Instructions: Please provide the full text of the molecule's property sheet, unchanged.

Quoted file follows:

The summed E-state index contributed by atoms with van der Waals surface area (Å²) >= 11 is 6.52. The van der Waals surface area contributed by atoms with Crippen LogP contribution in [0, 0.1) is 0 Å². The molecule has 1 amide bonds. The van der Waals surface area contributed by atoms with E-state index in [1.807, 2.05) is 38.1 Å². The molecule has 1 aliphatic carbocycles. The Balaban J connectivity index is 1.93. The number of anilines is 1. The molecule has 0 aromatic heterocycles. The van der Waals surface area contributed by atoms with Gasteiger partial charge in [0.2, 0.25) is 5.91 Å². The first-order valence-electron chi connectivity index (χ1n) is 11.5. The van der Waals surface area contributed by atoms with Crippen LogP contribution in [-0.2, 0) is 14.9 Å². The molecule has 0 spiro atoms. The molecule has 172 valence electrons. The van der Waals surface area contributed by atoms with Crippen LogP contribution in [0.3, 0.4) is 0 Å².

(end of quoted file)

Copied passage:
The summed E-state index contributed by atoms with van der Waals surface area (Å²) >= 11 is 6.52. The van der Waals surface area contributed by atoms with Crippen LogP contribution in [0, 0.1) is 0 Å². The molecule has 1 amide bonds. The van der Waals surface area contributed by atoms with E-state index in [1.807, 2.05) is 38.1 Å². The molecule has 1 aliphatic carbocycles. The Balaban J connectivity index is 1.93. The number of anilines is 1. The molecule has 0 aromatic heterocycles. The van der Waals surface area contributed by atoms with Gasteiger partial charge in [0.2, 0.25) is 5.91 Å². The first-order valence-electron chi connectivity index (χ1n) is 11.5. The van der Waals surface area contributed by atoms with Crippen LogP contribution in [-0.2, 0) is 14.9 Å². The molecule has 0 spiro atoms. The molecule has 172 valence electrons. The van der Waals surface area contributed by atoms with Crippen LogP contribution in [0.3, 0.4) is 0 Å².